Can't access floppy disk

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What motherboard and BIOS are you using.  There are a few older MB/BIOS combinations which were manufactured before Win95 was released which have problems with the floppy controller.  I had one myself on a Pentium MB with AMI BIOS.  I was finally able to get an updated BIOS and it fixed the problem.  If it's a name brand system, you might have some luck on their web site.
Blackbird, try renaming your config.sys and autoexec.bat file to and respectively, then go into control panel, system, device manager, click the "+" sign to expand the floppy disk controller, highlight the entry, click remove and then restart Win95. Let me know what occurs.
BlackBirdAuthor Commented:
The motherboard is a TMC (Taiwan Mycomputer Corp.) circa 1993 with an AMI 486/33 BIOS.  I have alrady done a deletion of the floppy controller from Device Manager and indeed upon restarting Windows, it detects new hardware (FDC) & installs the support for it but I still get the same symptoms.
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Another possibility...
Try booting in safe mode.  Go to device manager. Check to see if there are multiple entrys for floppy drive.  Although I can't explain why, I have seen this happen several times.

Please read carefully. It may montain someting you've overlooked.
Troubleshooting Floppy Disk Drive Problems in Windows 95

Last reviewed: August 21, 1996
Article ID: Q131690
The information in this article applies to:

Microsoft Windows 95


This article lists troubleshooting tips you can use to help
resolve problems with floppy disk drives in Windows 95.


If you are having problems with a floppy disk drive (such
as receiving the error message "Error reading drive <X>:"),
try the troubleshooting tips in the following sections.

Safe Mode

Start Windows 95 in Safe mode by restarting your computer
and pressing the F5 key when you see the "Starting
Windows 95" message. Try to access the floppy disk drive
after Windows 95 starts. If you can access the floppy disk
drive, follow these steps:

1.Use the right mouse button to click My Computer, then
click Properties on the menu that appears.

2.Click the Device Manager tab.

3.Double-click Floppy Disk Controllers.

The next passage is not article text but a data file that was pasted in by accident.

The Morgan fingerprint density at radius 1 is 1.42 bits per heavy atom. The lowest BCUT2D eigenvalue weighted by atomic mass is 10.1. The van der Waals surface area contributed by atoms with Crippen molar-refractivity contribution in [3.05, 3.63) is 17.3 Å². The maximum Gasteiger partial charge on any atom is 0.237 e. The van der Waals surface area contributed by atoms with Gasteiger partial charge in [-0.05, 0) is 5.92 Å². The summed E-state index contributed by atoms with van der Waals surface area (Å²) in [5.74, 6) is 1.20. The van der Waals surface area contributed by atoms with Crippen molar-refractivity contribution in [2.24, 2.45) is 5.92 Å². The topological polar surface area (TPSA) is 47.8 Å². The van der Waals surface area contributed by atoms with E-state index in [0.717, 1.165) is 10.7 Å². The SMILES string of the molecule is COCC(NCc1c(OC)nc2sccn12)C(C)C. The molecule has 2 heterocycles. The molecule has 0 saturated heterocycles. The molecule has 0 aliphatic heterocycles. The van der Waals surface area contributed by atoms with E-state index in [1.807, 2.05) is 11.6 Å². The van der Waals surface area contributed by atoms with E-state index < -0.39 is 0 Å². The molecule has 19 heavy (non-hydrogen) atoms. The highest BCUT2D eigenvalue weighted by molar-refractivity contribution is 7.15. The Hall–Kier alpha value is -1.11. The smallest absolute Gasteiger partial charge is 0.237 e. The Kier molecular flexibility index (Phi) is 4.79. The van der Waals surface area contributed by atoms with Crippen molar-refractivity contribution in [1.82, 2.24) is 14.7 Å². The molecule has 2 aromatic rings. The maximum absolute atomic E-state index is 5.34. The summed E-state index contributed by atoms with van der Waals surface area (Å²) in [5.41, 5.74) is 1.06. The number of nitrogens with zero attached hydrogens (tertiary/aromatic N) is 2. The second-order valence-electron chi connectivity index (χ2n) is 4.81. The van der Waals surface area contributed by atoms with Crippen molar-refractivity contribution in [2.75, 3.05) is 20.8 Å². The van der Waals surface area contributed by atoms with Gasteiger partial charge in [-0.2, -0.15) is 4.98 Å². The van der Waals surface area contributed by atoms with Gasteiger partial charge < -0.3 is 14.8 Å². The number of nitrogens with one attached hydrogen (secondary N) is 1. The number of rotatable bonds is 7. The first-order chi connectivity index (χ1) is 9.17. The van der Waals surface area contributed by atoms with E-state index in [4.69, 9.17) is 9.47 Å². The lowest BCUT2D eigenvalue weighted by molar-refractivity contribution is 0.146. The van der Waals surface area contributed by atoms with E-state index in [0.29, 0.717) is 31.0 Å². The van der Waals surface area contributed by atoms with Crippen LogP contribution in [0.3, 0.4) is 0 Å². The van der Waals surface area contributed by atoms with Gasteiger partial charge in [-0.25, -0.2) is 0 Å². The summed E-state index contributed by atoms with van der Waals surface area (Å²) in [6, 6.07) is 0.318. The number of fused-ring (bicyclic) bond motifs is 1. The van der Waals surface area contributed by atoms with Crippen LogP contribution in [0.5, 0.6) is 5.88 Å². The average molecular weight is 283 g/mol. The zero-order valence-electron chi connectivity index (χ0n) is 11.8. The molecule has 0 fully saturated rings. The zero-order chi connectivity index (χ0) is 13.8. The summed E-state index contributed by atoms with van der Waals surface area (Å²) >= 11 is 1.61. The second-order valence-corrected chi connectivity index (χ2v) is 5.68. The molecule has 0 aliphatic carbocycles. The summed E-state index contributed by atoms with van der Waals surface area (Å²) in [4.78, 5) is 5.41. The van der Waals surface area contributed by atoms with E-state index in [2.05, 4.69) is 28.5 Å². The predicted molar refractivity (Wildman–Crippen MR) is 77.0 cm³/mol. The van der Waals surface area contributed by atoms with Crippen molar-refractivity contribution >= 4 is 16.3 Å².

4.Click the floppy disk controller for the drive you are
having problems with, then click Properties.

5.Click the Original Configuration (Current) check box to
clear it. This disables the Windows 95
protected-mode driver for the floppy disk drive controller.

6.Click OK.

7.Restart Windows 95 normally.

If you can access the floppy disk drive successfully after
following the above steps, the
following conditions may be true:

The floppy disk drive controller may not be supported in
protected mode.
There are drivers loading in the CONFIG.SYS or AUTOEXEC.BAT
file that may be necessary for
protected-mode access.
There are drivers loading in the CONFIG.SYS or AUTOEXEC.BAT
file that may be causing conflicts in
Windows 95 and need to be disabled.

If you still cannot access the floppy disk drive after
following steps 1-7, follow these steps:

1.Use the right mouse button to click My Computer, then
click Properties on the menu that appears.

2.Click the Device Manager tab.

3.Double-click Floppy Disk Controllers.

4.Click the floppy disk controller, and then click Remove
to remove the controller.

5.Click OK.

6.In Control Panel, double-click Add New Hardware.

7.Click Next, and then click Yes to allow Windows 95 to
detect the hardware in your computer.

8.When the Add New Hardware Wizard is finished, restart
the computer and try to access the floppy disk drive

Redetecting the floppy disk controller should resolve
any addressing problems with the
controller by detecting the correct address range. If the
floppy disk controller is not detected